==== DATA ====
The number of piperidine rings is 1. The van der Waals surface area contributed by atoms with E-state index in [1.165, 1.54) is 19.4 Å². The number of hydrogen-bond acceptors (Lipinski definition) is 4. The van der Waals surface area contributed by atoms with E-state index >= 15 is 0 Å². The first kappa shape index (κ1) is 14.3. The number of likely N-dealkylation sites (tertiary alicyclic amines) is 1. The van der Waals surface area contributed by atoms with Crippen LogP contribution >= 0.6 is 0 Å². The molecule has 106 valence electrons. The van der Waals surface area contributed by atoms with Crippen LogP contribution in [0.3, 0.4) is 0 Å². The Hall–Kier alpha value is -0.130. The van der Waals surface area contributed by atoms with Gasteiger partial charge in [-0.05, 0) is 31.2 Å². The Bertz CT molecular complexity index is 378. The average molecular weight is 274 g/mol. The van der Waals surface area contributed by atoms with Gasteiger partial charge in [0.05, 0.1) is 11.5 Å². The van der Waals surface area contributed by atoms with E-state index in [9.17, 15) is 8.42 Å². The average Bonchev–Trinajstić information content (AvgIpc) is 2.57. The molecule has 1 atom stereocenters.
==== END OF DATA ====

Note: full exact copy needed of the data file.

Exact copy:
The number of piperidine rings is 1. The van der Waals surface area contributed by atoms with E-state index in [1.165, 1.54) is 19.4 Å². The number of hydrogen-bond acceptors (Lipinski definition) is 4. The van der Waals surface area contributed by atoms with E-state index >= 15 is 0 Å². The first kappa shape index (κ1) is 14.3. The number of likely N-dealkylation sites (tertiary alicyclic amines) is 1. The van der Waals surface area contributed by atoms with Crippen LogP contribution >= 0.6 is 0 Å². The molecule has 106 valence electrons. The van der Waals surface area contributed by atoms with Crippen LogP contribution in [0.3, 0.4) is 0 Å². The Hall–Kier alpha value is -0.130. The van der Waals surface area contributed by atoms with Gasteiger partial charge in [-0.05, 0) is 31.2 Å². The Bertz CT molecular complexity index is 378. The average molecular weight is 274 g/mol. The van der Waals surface area contributed by atoms with Gasteiger partial charge in [0.05, 0.1) is 11.5 Å². The van der Waals surface area contributed by atoms with E-state index in [9.17, 15) is 8.42 Å². The average Bonchev–Trinajstić information content (AvgIpc) is 2.57. The molecule has 1 atom stereocenters.